After only 3 out of the 8 planned treatments she was so weak and sick that she needed a wheelchair. She was too nauseated to eat, even with the anti-nausea medication, and nothing tasted good. At her appointment with the oncologist he reviewed her most recent CT scans, which showed no significant shrinkage in her tumors. Some had even grown slightly. The oncologist strongly recommended that she complete the next 5 treatments, but when he was pressed by Mary and her niece, who had begun coming with Mary to her medical appointments, the oncologist finally acknowledged that the treatment would not cure her; at best it would prolong her life by a few more weeks. Mary told the oncologist she would think about it. She knew she had an appointment with me early in the next week.
Mary came to her appointment in a wheelchair, too weak to walk. We discussed the oncologist’s findings and his recommendation and then I asked her: “What’s the most important thing to you about the next weeks?” She answered right away: “I want to be with my family. I want to have fun with them. I want to talk to my brother and sister about when we were kids, I want to bake cookies. I don’t want to just get weaker and weaker, so that I can’t even go to the bathroom by myself! I want my food to taste good again. Look, I’d do all that chemotherapy and more if I really thought it was going to get rid of the cancer, but not if it’s just going to give me a few more weeks of feeling miserable.” I suggested she go home, talk to her family, think about it, and call me back.
Two days later she called to tell me she’d decided to stop the chemotherapy. She also told me that her family supported her decision. I told her that I also supported her decision, and I would continue to make sure that her medical needs were met.
At her next appointment with the oncologist she told him what she had decided. When she described this to me later, she said she was glad her niece was with her because the oncologist was not happy. He was especially upset when Mary told him she didn’t need any more CT scans, PET scans, labs or appointments at the hospital. When the oncologist argued that he felt she should proceed with all these tests, even if she did want to “take a break” from the chemotherapy, Mary’s niece spoke up and asked “Why? Will the tests tell you how to cure her?” The oncologist sputtered a long and complicated answer that both Mary and her niece were finally able to recognize as “no”. They politely thanked him for his time and her niece wheeled Mary out the hospital door.
They both felt wonderful, even triumphant! Mary tried to twirl her wheelchair in the hospital parking lot and her niece had to catch her when she started to spill out, but both of them were laughing. They knew that in the face of powerful opposition, Mary had just won her right to choose how she would live the last weeks of her life. Mary was free.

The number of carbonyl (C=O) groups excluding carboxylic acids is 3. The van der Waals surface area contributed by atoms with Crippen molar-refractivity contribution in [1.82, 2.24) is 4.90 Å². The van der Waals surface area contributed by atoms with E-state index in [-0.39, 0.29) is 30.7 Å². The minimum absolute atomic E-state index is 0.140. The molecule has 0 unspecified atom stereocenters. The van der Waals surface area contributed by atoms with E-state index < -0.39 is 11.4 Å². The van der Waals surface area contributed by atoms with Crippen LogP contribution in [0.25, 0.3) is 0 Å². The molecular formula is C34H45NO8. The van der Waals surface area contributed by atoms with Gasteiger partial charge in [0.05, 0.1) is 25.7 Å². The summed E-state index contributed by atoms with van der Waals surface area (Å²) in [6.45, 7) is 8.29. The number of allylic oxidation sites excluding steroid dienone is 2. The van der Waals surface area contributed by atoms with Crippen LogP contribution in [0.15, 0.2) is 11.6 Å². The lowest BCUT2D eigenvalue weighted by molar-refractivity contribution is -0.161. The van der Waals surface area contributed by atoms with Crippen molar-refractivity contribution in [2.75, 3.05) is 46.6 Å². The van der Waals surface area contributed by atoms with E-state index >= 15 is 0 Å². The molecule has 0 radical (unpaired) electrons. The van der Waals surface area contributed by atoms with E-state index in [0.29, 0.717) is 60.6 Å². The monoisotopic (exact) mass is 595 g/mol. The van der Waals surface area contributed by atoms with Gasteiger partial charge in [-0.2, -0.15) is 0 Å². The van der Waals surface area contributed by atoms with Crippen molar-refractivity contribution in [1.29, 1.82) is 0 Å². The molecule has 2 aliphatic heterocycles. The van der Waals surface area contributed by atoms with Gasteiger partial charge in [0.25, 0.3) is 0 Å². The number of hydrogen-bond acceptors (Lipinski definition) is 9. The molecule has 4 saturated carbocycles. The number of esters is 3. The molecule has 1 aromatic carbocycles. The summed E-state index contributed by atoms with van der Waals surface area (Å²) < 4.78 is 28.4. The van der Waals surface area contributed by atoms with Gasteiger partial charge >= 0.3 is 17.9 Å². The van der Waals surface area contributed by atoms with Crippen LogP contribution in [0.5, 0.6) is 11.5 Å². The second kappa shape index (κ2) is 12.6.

A couple weeks later Mary was feeling much stronger. She was able to park the wheelchair in a corner of her bedroom “for a while”, she told me. She went on to have several weeks of the independent life she really wanted, only needing a small amount of medication from me to keep her comfortable. When she began needing more medication and also more help with meals and the other tasks of daily living, Mary and I discussed hospice, and she accepted that service gracefully. Her extended family stepped in to take care of her. Two weeks later she died peacefully in her sister’s home, her little dog on the bed beside her and her family all around to say goodbye.
Mary lived 10 months from the day she heard the oncologist say she had only 4 to 6 months left. During that time she was only bedridden and completely dependent on the care of others for the last 4 days of her life.
Yesterday I went to a lecture at our local hospital in which a young vascular surgeon was introducing primary care providers to a new surgical procedure designed to improve venous circulation. His lecture consisted of specific cases he had worked on since he came to our hospital, as examples of how this new procedure could be applied. It was a useful presentation and as I listened I began thinking about one of my patients with chronic skin ulcers on his lower leg, wondering if this surgery could help him. But then a new case went up on the screen and I forgot my patient’s leg ulcers. The young surgeon was talking about a woman dying from advanced pancreatic cancer. He reminded us that it’s common for people with this type of cancer to develop an uncomfortable accumulation of fluid in the abdomen. In this woman’s case, the surgeon and the patient’s oncologist decided to perform the new procedure to see if opening up the veins around her liver would slow down the fluid accumulation. The surgeon told us the procedure could not stop the changes in her abdomen caused by the advancing cancer, including the increased fluid in her belly, but there “might be a slight chance” that it would delay her death “for a while”. He justified the pain, risks and expense of the surgery by reminding us: “You know what the oncologists say—every day counts.” He sounded smug and very sure of himself.
In a heartbeat I was filled with fury! Who advocated for that dying woman? Did she have a real chance to say “no, thank you”, to the medical specialists? The surgeon’s language answered that question for me. When he said “We decided….” it was obvious that he was not including the patient or the patient’s family as part of the “we”. And why should he? Everyone knows that when the specialists say: “You need this surgery” (or test or treatment), you’re supposed to just say yes. And if you hesitate for a moment, then look into the eyes of your children or your spouse and see all the hopes and fears your illness has piled on them, unspoken hopes and fears because no one has created any space for them, what else can you say? You only have a few moments to give your “informed consent”. The busy specialist stands silently waiting, fidgeting, looking at the notes for his next patient. You are keeping this important man from his work. All you can say is yes, I’ll do it.